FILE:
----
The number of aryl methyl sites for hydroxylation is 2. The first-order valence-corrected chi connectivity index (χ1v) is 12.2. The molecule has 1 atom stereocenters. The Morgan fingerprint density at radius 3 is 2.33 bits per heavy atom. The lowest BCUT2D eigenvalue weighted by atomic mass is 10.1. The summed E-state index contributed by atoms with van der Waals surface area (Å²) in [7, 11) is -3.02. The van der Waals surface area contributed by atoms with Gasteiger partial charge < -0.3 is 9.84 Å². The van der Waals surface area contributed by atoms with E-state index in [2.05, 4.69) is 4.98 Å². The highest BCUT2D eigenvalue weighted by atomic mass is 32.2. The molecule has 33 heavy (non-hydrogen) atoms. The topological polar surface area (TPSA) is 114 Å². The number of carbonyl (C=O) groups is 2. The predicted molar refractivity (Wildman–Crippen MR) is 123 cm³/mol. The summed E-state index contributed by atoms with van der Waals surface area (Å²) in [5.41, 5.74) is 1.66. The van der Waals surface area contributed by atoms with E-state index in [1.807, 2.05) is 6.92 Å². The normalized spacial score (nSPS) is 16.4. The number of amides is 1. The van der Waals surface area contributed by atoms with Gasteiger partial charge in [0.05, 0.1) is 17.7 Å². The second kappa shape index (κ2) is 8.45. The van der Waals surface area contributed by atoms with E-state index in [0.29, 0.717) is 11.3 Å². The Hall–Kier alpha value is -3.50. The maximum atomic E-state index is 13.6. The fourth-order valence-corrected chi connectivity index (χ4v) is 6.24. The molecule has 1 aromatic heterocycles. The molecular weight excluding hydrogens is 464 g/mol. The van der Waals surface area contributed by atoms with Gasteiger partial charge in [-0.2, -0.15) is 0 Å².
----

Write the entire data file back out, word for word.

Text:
The number of aryl methyl sites for hydroxylation is 2. The first-order valence-corrected chi connectivity index (χ1v) is 12.2. The molecule has 1 atom stereocenters. The Morgan fingerprint density at radius 3 is 2.33 bits per heavy atom. The lowest BCUT2D eigenvalue weighted by atomic mass is 10.1. The summed E-state index contributed by atoms with van der Waals surface area (Å²) in [7, 11) is -3.02. The van der Waals surface area contributed by atoms with Gasteiger partial charge < -0.3 is 9.84 Å². The van der Waals surface area contributed by atoms with E-state index in [2.05, 4.69) is 4.98 Å². The highest BCUT2D eigenvalue weighted by atomic mass is 32.2. The molecule has 33 heavy (non-hydrogen) atoms. The topological polar surface area (TPSA) is 114 Å². The number of carbonyl (C=O) groups is 2. The predicted molar refractivity (Wildman–Crippen MR) is 123 cm³/mol. The summed E-state index contributed by atoms with van der Waals surface area (Å²) in [5.41, 5.74) is 1.66. The van der Waals surface area contributed by atoms with E-state index in [1.807, 2.05) is 6.92 Å². The normalized spacial score (nSPS) is 16.4. The number of amides is 1. The van der Waals surface area contributed by atoms with Gasteiger partial charge in [0.05, 0.1) is 17.7 Å². The second kappa shape index (κ2) is 8.45. The van der Waals surface area contributed by atoms with E-state index in [0.29, 0.717) is 11.3 Å². The Hall–Kier alpha value is -3.50. The maximum atomic E-state index is 13.6. The fourth-order valence-corrected chi connectivity index (χ4v) is 6.24. The molecule has 1 aromatic heterocycles. The molecular weight excluding hydrogens is 464 g/mol. The van der Waals surface area contributed by atoms with Gasteiger partial charge in [-0.2, -0.15) is 0 Å².